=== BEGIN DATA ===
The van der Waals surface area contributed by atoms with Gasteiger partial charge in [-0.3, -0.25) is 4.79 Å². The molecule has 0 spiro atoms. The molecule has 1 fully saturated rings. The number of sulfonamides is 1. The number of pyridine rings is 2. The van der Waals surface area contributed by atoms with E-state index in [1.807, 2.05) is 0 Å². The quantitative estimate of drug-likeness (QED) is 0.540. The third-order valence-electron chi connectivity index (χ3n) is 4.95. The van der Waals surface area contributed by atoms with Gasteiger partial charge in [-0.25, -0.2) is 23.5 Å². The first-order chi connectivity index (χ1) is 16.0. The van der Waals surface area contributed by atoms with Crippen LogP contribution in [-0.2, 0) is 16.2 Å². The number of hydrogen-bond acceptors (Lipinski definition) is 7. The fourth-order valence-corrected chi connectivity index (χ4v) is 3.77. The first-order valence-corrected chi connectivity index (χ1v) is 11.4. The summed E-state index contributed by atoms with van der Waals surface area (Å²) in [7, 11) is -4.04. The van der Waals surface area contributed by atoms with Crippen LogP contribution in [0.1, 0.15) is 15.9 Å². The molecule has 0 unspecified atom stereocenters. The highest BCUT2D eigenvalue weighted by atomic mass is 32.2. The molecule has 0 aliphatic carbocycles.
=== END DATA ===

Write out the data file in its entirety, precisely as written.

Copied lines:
The van der Waals surface area contributed by atoms with Gasteiger partial charge in [-0.3, -0.25) is 4.79 Å². The molecule has 0 spiro atoms. The molecule has 1 fully saturated rings. The number of sulfonamides is 1. The number of pyridine rings is 2. The van der Waals surface area contributed by atoms with E-state index in [1.807, 2.05) is 0 Å². The quantitative estimate of drug-likeness (QED) is 0.540. The third-order valence-electron chi connectivity index (χ3n) is 4.95. The van der Waals surface area contributed by atoms with Gasteiger partial charge in [-0.25, -0.2) is 23.5 Å². The first-order chi connectivity index (χ1) is 16.0. The van der Waals surface area contributed by atoms with Crippen LogP contribution in [-0.2, 0) is 16.2 Å². The number of hydrogen-bond acceptors (Lipinski definition) is 7. The fourth-order valence-corrected chi connectivity index (χ4v) is 3.77. The first-order valence-corrected chi connectivity index (χ1v) is 11.4. The summed E-state index contributed by atoms with van der Waals surface area (Å²) in [7, 11) is -4.04. The van der Waals surface area contributed by atoms with Crippen LogP contribution in [0.1, 0.15) is 15.9 Å². The molecule has 0 unspecified atom stereocenters. The highest BCUT2D eigenvalue weighted by atomic mass is 32.2. The molecule has 0 aliphatic carbocycles.